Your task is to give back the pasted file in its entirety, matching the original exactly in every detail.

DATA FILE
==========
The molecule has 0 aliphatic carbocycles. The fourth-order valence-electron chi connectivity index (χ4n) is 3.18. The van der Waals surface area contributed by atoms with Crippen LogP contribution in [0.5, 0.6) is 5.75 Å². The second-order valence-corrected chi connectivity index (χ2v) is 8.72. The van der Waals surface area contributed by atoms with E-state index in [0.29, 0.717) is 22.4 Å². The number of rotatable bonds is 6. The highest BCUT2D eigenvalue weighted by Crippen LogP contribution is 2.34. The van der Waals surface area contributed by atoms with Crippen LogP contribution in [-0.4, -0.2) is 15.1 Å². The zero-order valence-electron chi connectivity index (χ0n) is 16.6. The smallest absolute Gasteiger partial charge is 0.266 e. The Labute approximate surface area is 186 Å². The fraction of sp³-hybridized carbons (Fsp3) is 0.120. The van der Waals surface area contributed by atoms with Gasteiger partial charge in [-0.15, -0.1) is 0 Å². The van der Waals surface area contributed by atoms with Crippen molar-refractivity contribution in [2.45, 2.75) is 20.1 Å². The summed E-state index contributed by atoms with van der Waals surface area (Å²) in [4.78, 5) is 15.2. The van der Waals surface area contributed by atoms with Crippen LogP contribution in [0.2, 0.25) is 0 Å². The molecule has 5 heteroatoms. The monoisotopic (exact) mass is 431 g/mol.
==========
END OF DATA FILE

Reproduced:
The molecule has 0 aliphatic carbocycles. The fourth-order valence-electron chi connectivity index (χ4n) is 3.18. The van der Waals surface area contributed by atoms with Crippen LogP contribution in [0.5, 0.6) is 5.75 Å². The second-order valence-corrected chi connectivity index (χ2v) is 8.72. The van der Waals surface area contributed by atoms with E-state index in [0.29, 0.717) is 22.4 Å². The number of rotatable bonds is 6. The highest BCUT2D eigenvalue weighted by Crippen LogP contribution is 2.34. The van der Waals surface area contributed by atoms with Crippen LogP contribution in [-0.4, -0.2) is 15.1 Å². The zero-order valence-electron chi connectivity index (χ0n) is 16.6. The smallest absolute Gasteiger partial charge is 0.266 e. The Labute approximate surface area is 186 Å². The fraction of sp³-hybridized carbons (Fsp3) is 0.120. The van der Waals surface area contributed by atoms with Gasteiger partial charge in [-0.15, -0.1) is 0 Å². The van der Waals surface area contributed by atoms with Crippen molar-refractivity contribution in [2.45, 2.75) is 20.1 Å². The summed E-state index contributed by atoms with van der Waals surface area (Å²) in [4.78, 5) is 15.2. The van der Waals surface area contributed by atoms with Crippen LogP contribution in [0.2, 0.25) is 0 Å². The molecule has 5 heteroatoms. The monoisotopic (exact) mass is 431 g/mol.